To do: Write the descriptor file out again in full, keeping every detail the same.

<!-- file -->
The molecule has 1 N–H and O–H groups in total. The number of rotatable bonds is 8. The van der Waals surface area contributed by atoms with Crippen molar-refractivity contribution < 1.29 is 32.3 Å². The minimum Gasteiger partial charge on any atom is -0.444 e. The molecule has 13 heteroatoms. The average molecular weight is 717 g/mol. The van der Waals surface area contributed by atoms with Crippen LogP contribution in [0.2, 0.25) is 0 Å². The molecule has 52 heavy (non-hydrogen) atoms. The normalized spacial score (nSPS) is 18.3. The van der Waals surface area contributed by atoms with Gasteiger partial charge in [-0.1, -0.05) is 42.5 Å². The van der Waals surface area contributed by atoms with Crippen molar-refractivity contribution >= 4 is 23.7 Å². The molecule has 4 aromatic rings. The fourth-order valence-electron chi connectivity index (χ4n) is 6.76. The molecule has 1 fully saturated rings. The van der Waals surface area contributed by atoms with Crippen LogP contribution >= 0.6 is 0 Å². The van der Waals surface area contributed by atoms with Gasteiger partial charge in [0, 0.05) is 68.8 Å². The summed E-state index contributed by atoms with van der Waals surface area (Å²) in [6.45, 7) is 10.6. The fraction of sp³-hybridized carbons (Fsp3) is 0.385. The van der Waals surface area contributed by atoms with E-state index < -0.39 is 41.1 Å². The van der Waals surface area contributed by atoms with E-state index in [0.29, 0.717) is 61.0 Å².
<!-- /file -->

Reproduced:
The molecule has 1 N–H and O–H groups in total. The number of rotatable bonds is 8. The van der Waals surface area contributed by atoms with Crippen molar-refractivity contribution < 1.29 is 32.3 Å². The minimum Gasteiger partial charge on any atom is -0.444 e. The molecule has 13 heteroatoms. The average molecular weight is 717 g/mol. The van der Waals surface area contributed by atoms with Crippen LogP contribution in [0.2, 0.25) is 0 Å². The molecule has 52 heavy (non-hydrogen) atoms. The normalized spacial score (nSPS) is 18.3. The van der Waals surface area contributed by atoms with Gasteiger partial charge in [-0.1, -0.05) is 42.5 Å². The van der Waals surface area contributed by atoms with Crippen molar-refractivity contribution >= 4 is 23.7 Å². The molecule has 4 aromatic rings. The fourth-order valence-electron chi connectivity index (χ4n) is 6.76. The molecule has 1 fully saturated rings. The van der Waals surface area contributed by atoms with Crippen LogP contribution >= 0.6 is 0 Å². The van der Waals surface area contributed by atoms with Gasteiger partial charge in [0, 0.05) is 68.8 Å². The summed E-state index contributed by atoms with van der Waals surface area (Å²) in [6.45, 7) is 10.6. The fraction of sp³-hybridized carbons (Fsp3) is 0.385. The van der Waals surface area contributed by atoms with E-state index < -0.39 is 41.1 Å². The van der Waals surface area contributed by atoms with E-state index in [0.29, 0.717) is 61.0 Å².